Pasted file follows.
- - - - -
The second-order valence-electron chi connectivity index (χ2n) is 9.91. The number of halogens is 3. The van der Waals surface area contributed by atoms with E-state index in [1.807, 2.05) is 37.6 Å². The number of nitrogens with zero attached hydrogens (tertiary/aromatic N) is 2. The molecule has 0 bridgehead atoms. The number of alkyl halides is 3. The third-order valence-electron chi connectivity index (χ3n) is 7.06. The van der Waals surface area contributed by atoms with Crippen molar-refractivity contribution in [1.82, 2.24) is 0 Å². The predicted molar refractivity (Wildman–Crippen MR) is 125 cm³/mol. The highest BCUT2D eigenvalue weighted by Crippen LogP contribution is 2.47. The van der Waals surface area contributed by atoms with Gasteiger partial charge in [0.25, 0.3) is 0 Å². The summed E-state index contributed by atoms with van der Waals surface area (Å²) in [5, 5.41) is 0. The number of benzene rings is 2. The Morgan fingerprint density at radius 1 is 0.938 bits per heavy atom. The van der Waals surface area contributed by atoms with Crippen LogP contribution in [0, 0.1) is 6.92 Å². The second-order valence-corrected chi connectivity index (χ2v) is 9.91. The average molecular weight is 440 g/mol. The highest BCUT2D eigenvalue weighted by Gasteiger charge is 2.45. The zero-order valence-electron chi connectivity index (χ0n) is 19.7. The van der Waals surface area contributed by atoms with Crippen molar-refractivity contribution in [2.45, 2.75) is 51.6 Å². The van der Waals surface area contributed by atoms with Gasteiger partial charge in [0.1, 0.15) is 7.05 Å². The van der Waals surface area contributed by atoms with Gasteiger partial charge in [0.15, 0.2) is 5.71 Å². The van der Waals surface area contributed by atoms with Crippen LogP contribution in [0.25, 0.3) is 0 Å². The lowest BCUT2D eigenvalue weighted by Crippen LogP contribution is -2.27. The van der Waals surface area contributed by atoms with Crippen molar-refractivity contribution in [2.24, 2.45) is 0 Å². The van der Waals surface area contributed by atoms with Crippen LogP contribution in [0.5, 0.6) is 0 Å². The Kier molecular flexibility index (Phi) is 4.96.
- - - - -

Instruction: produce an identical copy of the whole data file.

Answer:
The second-order valence-electron chi connectivity index (χ2n) is 9.91. The number of halogens is 3. The van der Waals surface area contributed by atoms with E-state index in [1.807, 2.05) is 37.6 Å². The number of nitrogens with zero attached hydrogens (tertiary/aromatic N) is 2. The molecule has 0 bridgehead atoms. The number of alkyl halides is 3. The third-order valence-electron chi connectivity index (χ3n) is 7.06. The van der Waals surface area contributed by atoms with Crippen molar-refractivity contribution in [1.82, 2.24) is 0 Å². The predicted molar refractivity (Wildman–Crippen MR) is 125 cm³/mol. The highest BCUT2D eigenvalue weighted by Crippen LogP contribution is 2.47. The van der Waals surface area contributed by atoms with Gasteiger partial charge in [0.25, 0.3) is 0 Å². The summed E-state index contributed by atoms with van der Waals surface area (Å²) in [5, 5.41) is 0. The number of benzene rings is 2. The Morgan fingerprint density at radius 1 is 0.938 bits per heavy atom. The van der Waals surface area contributed by atoms with Crippen LogP contribution in [0, 0.1) is 6.92 Å². The second-order valence-corrected chi connectivity index (χ2v) is 9.91. The average molecular weight is 440 g/mol. The highest BCUT2D eigenvalue weighted by Gasteiger charge is 2.45. The zero-order valence-electron chi connectivity index (χ0n) is 19.7. The van der Waals surface area contributed by atoms with Crippen molar-refractivity contribution in [2.45, 2.75) is 51.6 Å². The van der Waals surface area contributed by atoms with Gasteiger partial charge in [0.1, 0.15) is 7.05 Å². The van der Waals surface area contributed by atoms with Gasteiger partial charge in [0.15, 0.2) is 5.71 Å². The van der Waals surface area contributed by atoms with Crippen LogP contribution in [0.25, 0.3) is 0 Å². The lowest BCUT2D eigenvalue weighted by Crippen LogP contribution is -2.27. The van der Waals surface area contributed by atoms with Crippen molar-refractivity contribution in [2.24, 2.45) is 0 Å². The van der Waals surface area contributed by atoms with Crippen LogP contribution in [0.5, 0.6) is 0 Å². The Kier molecular flexibility index (Phi) is 4.96.